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  1. Ethical values supporting the disclosure of incidental and secondary findings in clinical genomic testing: a qualitative study.Marlies Saelaert, Heidi Mertes, Tania Moerenhout, Elfride De Baere & Ignaas Devisch - 2020 - BMC Medical Ethics 21 (1):1-12.
    Incidental findings and secondary findings, being results that are unrelated to the diagnostic question, are the subject of an important debate in the practice of clinical genomic medicine. Arguments for reporting these results or not doing so typically relate to the principles of autonomy, non-maleficence and beneficence. However, these principles frequently conflict and are insufficient by themselves to come to a conclusion. This study investigates empirically how ethical principles are considered when actually reporting IFs or SFs and how value conflicts (...)
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  • Nudge Versus Boost: How Coherent Are Policy and Theory?Till Grüne-Yanoff & Ralph Hertwig - 2016 - Minds and Machines 26 (1-2):149-183.
    If citizens’ behavior threatens to harm others or seems not to be in their own interest, it is not uncommon for governments to attempt to change that behavior. Governmental policy makers can apply established tools from the governmental toolbox to this end. Alternatively, they can employ new tools that capitalize on the wealth of knowledge about human behavior and behavior change that has been accumulated in the behavioral sciences. Two contrasting approaches to behavior change are nudge policies and boost policies. (...)
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  • Paternalism.Jessica Begon - 2016 - Analysis 76 (3):355-373.
  • From Libertarian Paternalism to Nudging—and Beyond.Adrien Barton & Till Grüne-Yanoff - 2015 - Review of Philosophy and Psychology 6 (3):341-359.
  • Ethics, Brain Injuries, and Sports: Prohibition, Reform, and Prudence.Francisco Javier Lopez Frias & Mike McNamee - 2017 - Sport, Ethics and Philosophy 11 (3):264-280.
    In this paper, we explore the issue of the elimination of sports, or elements of sports, that present a high risk of brain injury. In particular, we critically examine two elements of Angelo Corlett’s and Pam Sailors’ arguments for the prohibition of football and Nicholas Dixon’s claim for the reformation of boxing to eliminate blows to the head based on the empirical assumption of an essential or causal connection between brain injuries incurred in football and the development of a degenerative (...)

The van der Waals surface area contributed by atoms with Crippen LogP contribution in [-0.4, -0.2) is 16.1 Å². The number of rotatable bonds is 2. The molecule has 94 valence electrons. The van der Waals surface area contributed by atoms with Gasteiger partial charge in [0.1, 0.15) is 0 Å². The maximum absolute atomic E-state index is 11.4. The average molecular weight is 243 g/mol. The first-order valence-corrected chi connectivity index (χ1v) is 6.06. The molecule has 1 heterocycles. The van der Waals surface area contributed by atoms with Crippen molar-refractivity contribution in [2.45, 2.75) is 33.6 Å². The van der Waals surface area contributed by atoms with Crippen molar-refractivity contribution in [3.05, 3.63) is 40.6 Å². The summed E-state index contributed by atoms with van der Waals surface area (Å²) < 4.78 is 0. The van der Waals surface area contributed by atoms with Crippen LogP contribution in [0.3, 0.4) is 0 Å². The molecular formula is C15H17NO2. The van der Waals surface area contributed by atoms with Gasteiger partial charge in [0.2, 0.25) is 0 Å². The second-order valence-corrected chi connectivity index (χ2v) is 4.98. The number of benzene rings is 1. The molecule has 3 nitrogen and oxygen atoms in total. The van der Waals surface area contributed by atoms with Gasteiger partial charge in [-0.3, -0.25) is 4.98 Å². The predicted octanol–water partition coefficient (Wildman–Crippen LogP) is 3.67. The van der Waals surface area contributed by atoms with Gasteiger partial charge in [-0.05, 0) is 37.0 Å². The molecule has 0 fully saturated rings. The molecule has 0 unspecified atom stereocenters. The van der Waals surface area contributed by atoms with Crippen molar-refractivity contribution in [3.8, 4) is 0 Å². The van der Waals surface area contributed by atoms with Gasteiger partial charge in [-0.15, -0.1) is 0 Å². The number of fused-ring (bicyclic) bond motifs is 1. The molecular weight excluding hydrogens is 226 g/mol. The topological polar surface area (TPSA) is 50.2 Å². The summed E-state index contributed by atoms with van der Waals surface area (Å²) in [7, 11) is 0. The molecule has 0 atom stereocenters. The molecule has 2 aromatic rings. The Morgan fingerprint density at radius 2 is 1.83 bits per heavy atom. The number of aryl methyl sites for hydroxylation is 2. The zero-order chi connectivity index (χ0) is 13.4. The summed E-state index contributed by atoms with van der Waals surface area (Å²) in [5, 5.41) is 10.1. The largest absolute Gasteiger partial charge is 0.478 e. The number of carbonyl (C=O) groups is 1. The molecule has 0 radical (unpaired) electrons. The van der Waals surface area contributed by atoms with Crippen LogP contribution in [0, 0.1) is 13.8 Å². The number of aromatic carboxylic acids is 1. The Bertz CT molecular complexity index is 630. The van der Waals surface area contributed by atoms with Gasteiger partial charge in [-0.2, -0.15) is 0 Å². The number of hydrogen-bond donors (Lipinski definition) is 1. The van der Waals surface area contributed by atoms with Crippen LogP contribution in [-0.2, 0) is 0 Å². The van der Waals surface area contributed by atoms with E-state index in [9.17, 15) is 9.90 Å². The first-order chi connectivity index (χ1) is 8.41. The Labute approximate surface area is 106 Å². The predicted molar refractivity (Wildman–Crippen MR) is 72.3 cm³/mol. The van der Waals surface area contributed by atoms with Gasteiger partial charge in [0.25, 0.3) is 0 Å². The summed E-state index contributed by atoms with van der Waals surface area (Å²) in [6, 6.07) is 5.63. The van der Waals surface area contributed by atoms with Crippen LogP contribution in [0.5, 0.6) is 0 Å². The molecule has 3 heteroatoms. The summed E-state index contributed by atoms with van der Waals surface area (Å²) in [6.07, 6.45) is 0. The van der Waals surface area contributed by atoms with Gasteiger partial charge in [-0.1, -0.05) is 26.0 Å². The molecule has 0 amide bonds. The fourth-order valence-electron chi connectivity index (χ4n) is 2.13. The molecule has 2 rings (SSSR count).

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  • Sexualisierte Gewalt gegen Minderjährige im medizinischen Ambiente und das Problem von Paternalismus und Täuschung.Mathias Wirth & Heinz-Peter Schmiedebach - 2019 - Ethik in der Medizin 31 (1):7-22.
    ZusammenfassungEs ist ein Standard-Verfahren der Medizinethik, auf die Möglichkeit des Missbrauchs solcher Instrumente hinzuweisen, die im lege-artis-Gebrauch legitim sein können. Ein etabliertes Instrument der medizinischen Praxis sind paternalistische Handlungen, die bei geringer Reichweite individueller Entscheidungskompetenz, etwa bei Minderjährigen, verantwortliches Handeln absichern sollen. In der bisherigen Debatte wird Paternalismus als Problem eines ungerechtfertigten oder übermäßigen Gebrauchs diskutiert. Bislang erscheint in der medizinethischen Paternalismus-Debatte das Problem des scheinbaren Paternalismus zu wenig reflektiert. Auch die Thematik der sexualisierten Gewalt gegen Minderjährige im medizinischen Setting (...)
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